Chapter 35 of The Empty City

By Andrew Looney

In the evening, Jim had a shift at "Dollars to Donuts," and he worked his hours like a zombie, barely aware of his surroundings.

That night he had a dream. He dreamt that he was planning a party at his apartment, which was on one of the top floors of a very tall high rise apartment building. People were supposed to arrive at 8:00 PM, but they were all showing up at 4:15 in the afternoon. Jim wasn't ready at all. He hadn't bought any refreshments. His record albums were still in the bathtub. He was standing in the living room, surrounded by guests, who were whispering to each other about what a terrible host Jim was. At last he shouted for them all to leave, to go away, to come back later on, much later on. But they didn't hear him. He stood there, shouting, and they completely ignored him. He felt as if he were invisible, as if no sound was coming out of his mouth. So he ran away. He packed a suitcase full of doughnuts and ran away. He ran down the stairs and out to his car, only to find that it, too, was crowded with people who didn't seem to notice him. People were sitting in his car, leaning against the side, and sitting on the roof. A small child sat in the driver's seat, pretending to drive, whirling the wheel back and forth, honking the horn, shouting "Get out of the way! Move, you morons!" And suddenly Jim realized that he didn't even know these people, that they were all strangers. In shock and amazement, the suitcase fell from his hands and broke open on the pavement. Doughnuts rolled in every direction.

Jim awoke to the distant sound of an automobile collision. He heard the screeching of tires, the thud of impact, and finally, the soft tinkling of broken glass. He looked at the clock. It was 4:30 AM. Jim rolled over and went back to sleep.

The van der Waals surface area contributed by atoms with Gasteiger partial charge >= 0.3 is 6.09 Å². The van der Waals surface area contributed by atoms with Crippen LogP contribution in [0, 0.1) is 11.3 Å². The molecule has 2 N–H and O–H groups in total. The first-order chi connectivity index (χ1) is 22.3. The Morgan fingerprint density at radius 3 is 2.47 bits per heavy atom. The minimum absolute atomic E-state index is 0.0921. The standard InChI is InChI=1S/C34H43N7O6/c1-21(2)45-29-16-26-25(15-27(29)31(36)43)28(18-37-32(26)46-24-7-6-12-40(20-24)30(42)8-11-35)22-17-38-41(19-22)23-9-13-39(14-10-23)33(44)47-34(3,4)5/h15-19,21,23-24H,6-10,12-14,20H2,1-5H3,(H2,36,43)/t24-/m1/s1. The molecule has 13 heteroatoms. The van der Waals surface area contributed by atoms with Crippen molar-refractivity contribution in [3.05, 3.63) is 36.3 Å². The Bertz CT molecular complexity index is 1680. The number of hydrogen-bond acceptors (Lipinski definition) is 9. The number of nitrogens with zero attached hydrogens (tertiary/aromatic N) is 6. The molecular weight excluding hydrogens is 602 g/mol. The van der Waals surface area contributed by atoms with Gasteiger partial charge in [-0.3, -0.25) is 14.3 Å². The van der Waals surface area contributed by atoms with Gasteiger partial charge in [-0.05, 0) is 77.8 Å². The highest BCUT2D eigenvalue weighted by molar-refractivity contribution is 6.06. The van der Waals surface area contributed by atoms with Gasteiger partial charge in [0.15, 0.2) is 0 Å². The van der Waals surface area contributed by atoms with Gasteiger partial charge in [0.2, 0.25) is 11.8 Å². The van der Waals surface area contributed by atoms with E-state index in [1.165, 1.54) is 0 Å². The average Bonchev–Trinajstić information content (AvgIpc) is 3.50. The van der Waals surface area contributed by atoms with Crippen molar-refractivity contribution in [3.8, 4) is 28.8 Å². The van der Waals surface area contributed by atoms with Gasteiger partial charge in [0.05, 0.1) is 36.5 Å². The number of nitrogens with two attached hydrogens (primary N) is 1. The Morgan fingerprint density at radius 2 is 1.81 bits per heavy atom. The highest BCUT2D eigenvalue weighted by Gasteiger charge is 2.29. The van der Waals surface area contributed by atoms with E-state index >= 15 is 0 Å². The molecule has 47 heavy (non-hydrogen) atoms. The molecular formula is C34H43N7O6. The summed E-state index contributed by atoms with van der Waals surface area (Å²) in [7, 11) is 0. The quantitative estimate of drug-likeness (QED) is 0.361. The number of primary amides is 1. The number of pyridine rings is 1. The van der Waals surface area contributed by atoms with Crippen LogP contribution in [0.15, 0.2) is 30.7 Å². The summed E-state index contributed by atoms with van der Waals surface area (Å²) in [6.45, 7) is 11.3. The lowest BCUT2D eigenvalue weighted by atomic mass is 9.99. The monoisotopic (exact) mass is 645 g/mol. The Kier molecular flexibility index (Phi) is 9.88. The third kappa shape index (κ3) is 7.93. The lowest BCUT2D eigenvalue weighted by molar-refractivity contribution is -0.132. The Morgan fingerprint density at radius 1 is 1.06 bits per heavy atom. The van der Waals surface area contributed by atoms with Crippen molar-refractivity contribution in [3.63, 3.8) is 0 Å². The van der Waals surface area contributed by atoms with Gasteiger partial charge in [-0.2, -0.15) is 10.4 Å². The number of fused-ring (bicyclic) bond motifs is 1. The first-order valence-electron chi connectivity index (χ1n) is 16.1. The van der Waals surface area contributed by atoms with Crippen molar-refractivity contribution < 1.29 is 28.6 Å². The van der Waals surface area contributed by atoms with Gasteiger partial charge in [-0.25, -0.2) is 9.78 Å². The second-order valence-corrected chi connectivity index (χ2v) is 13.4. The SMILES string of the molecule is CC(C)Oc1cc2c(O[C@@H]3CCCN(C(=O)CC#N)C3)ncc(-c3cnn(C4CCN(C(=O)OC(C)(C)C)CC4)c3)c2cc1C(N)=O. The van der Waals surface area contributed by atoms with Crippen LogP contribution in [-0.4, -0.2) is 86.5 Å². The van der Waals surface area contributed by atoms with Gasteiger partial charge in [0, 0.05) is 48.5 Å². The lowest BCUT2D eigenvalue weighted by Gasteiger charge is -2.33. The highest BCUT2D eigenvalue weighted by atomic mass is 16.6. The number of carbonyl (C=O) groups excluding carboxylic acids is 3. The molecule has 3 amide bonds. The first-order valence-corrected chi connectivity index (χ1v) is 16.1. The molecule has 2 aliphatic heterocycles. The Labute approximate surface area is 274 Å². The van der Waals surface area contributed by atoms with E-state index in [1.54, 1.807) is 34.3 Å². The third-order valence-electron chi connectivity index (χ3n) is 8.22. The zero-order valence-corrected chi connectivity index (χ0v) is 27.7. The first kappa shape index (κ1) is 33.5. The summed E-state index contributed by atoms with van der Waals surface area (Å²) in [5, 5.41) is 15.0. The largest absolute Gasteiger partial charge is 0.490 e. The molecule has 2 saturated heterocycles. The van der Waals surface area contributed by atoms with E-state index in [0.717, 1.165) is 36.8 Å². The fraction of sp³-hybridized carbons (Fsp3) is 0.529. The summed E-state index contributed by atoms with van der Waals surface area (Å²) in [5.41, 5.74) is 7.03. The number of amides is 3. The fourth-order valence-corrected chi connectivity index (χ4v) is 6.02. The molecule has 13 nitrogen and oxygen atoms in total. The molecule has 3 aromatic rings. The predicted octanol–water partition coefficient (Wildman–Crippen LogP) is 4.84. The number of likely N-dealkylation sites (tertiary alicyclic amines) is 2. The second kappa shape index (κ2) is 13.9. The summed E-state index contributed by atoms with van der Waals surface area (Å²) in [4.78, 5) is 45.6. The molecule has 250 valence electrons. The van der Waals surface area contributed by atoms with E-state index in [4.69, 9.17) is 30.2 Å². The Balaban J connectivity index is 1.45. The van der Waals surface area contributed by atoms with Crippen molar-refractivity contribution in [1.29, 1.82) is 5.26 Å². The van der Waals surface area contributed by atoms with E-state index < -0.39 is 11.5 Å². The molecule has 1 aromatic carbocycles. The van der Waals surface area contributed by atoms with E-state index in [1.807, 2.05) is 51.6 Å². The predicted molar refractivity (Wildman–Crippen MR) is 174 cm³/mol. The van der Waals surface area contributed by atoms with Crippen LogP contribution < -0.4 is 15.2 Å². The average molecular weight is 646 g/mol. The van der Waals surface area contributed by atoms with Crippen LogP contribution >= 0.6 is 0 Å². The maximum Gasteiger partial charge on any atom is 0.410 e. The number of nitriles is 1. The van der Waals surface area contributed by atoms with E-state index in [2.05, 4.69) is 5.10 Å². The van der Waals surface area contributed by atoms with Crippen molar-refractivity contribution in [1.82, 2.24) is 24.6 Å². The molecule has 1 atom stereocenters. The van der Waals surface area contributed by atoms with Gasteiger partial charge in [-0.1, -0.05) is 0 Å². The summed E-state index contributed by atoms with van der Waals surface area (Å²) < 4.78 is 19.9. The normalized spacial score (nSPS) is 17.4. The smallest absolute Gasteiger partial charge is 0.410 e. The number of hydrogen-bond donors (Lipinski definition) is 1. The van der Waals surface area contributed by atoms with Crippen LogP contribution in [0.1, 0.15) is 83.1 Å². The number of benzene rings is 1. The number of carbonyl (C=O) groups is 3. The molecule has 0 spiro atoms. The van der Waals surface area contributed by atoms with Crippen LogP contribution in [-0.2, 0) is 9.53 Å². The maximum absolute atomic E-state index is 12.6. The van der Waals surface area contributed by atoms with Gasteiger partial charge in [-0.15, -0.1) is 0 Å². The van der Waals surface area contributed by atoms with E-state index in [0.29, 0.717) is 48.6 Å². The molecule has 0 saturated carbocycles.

And continued to dream.

He was sitting in a bus terminal, waiting for a Greyhound bus to take him across the country and back to his house. He was passing the time by watching television on those small black and white TV sets mounted on the armrests of certain chairs. He had to put a quarter into a slot in the chair every fifteen minutes, or the television would turn itself off. Jim had spent most of his money on the bus ticket, but still had a dollar's worth of quarters in his pocket.

Jim dropped a quarter into one of the television sets and started watching "The Jetsons." In the middle of the broadcast, there came a special bulletin. The television announcer said that a major and important garage sale was going on in Jim's home town. The announcer said that people were coming in from all over to pick up bargains at this wonderful yard sale. Reporters interviewed people on the air who'd bought great things at this rummage sale. The bulletin went on for a long time.

Then suddenly Jim realized that the yard sale was going on at his own house! In fact, all of the stuff being sold was his own stuff! He saw a picture of his mom, eagerly collecting money from customers. He watched as a fat old man paid ten dollars for his Silver Surfer sheets and pillowcases. Just then, the picture went blank and Jim had to put in another quarter.

He saw his mom selling off all of his most prized possessions. Jim stood up. He had to do something to stop this, he thought. He ran over to the bank of pay phones, but they were all in use. He ran back to the television, and saw his entire coin collection being sold for 35 cents. He screamed. He ran back to the phones. One had opened up, but when he put in his quarter and dialed, the phone was busy. He hung up the phone, but it didn't give his quarter back. With tears streaming down his face, he ran back to the television. It had turned itself off again. He shoved in his last quarter, and watched helplessly as everything that had ever mattered to him was sold off to complete strangers. Finally, the television went silent, but the sound of Jim's whimpering continued to echo through the huge, empty bus terminal.

Copyright © 1991 by Andrew Looney.

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